Most of them were internal to be honest. The hardest thing is still to operate in the grey area, making decisions and taking action when you don’t know for sure if you will be right. Every time I commit to a major purchase of inventory there is a chance customers just wont like it, or that they wont want to pay what I charge. I think you have to be an optimist without fooling yourself, and that can be a hard line to walk. Externally there are few challenges that can compare, we live in a world where information and opportunity abound if you have the courage to pursue it.

What sacrifices have you made to start your business?

To be honest, I found that the sacrifices to work for someone else were far greater. When I finally left my retail management job in Dec 2008 (which coincided with stock market crash and the economic crisis, scary times) I was amazed. I went from working 44 – 60 hours per week in someone else’s store in 2008 to working 3 -4 hour days in my house on my own business with financial rewards triple those of my previous job. I think it comes from what I did before I started my company. I put myself heart and soul into building my employer’s brand and balance sheet, and I worked myself to death doing it. I swear I still act like a 40 year old twenty-something. With that kind of work ethic and self discipline I found starting and running a company much simpler.

In your opinion, what makes Indiana a great place to start your business?

The people here. The last two places I lived were Ohio and Michigan, near Detroit. The economic pain the country has gone through has hit those places and the people who live there very hard. It is difficult to be optimistic and forward-thinking in those areas, and it is hard to find people who can motivate and inspire you. Indiana and Hamilton County specifically do not seem as effected, and you can find bright, successful people here to help inspire and motivate you to succeed. Environment is important, even working from home doesn’t protect you if all you hear when you step outside is negative negative negative. That is one reason I don’t watch the news or read the newspaper, I just talk to people and the people here in Indiana have a great work ethic, great values and great overall perspective. It is a fantastic atmosphere to be a part of as an entrepreneur.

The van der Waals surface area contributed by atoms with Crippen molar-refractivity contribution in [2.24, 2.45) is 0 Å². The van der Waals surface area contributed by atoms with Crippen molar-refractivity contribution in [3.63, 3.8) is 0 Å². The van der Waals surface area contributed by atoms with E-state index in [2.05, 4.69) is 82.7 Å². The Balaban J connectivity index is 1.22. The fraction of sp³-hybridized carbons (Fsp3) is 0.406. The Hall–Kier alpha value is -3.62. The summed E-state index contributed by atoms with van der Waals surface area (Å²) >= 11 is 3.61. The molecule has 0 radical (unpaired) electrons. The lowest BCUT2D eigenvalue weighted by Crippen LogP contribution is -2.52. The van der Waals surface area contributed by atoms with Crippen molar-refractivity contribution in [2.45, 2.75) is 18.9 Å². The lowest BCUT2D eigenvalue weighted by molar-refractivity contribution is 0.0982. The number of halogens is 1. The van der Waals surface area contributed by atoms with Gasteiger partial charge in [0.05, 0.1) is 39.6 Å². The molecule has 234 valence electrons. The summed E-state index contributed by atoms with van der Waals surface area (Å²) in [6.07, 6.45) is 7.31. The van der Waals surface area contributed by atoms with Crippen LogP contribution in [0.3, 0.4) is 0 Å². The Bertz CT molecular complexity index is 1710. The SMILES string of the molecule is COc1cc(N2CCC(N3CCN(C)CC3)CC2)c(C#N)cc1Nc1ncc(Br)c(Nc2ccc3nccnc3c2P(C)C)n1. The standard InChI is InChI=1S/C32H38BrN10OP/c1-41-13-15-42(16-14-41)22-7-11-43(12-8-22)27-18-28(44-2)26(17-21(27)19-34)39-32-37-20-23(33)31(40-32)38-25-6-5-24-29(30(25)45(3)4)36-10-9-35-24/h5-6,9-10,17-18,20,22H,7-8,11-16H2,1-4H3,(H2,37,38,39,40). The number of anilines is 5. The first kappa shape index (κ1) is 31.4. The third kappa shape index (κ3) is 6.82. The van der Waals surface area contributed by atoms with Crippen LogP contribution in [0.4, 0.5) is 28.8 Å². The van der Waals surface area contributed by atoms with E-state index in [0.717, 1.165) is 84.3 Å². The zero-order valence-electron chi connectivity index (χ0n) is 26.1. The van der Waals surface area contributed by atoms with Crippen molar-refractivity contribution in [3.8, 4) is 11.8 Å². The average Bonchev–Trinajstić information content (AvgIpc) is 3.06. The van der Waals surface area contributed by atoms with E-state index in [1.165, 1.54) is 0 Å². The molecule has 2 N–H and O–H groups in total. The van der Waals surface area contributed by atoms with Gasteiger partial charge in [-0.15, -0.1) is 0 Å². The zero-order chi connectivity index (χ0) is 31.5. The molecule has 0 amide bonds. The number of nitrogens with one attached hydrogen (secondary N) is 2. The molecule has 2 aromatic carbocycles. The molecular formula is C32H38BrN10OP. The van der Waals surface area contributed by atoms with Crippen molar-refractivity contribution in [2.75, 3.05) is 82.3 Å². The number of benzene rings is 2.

If you could give an entrepreneur looking to start a business one piece of advice…what would it be?

Sell your product. There will be plenty of time to make business cards, register for sales tax, design a logo, website, so on. Just start selling your product or service on eBay, craigslist, Facebook, door to door, whatever channel suits your idea, get those first twenty sales/clients/whatever before you even think about something else. If you can’t sell the product, all those other things will be a waste of time anyway, and the sooner you find out if your product will sell the sooner you can move forward confident you have made the right decision in becoming an entrepreneur.

PS If I could give two pieces of advice, the second piece would be a reading list:

  • Rich Dad Poor Dad
  • The 4 Hour Work Week
  • Ready, Fire Aim


Stat Sheet: Haunted Flower, LLC


  • Business Name: Haunted Flower, LLC
  • Website: www.hauntedflower.com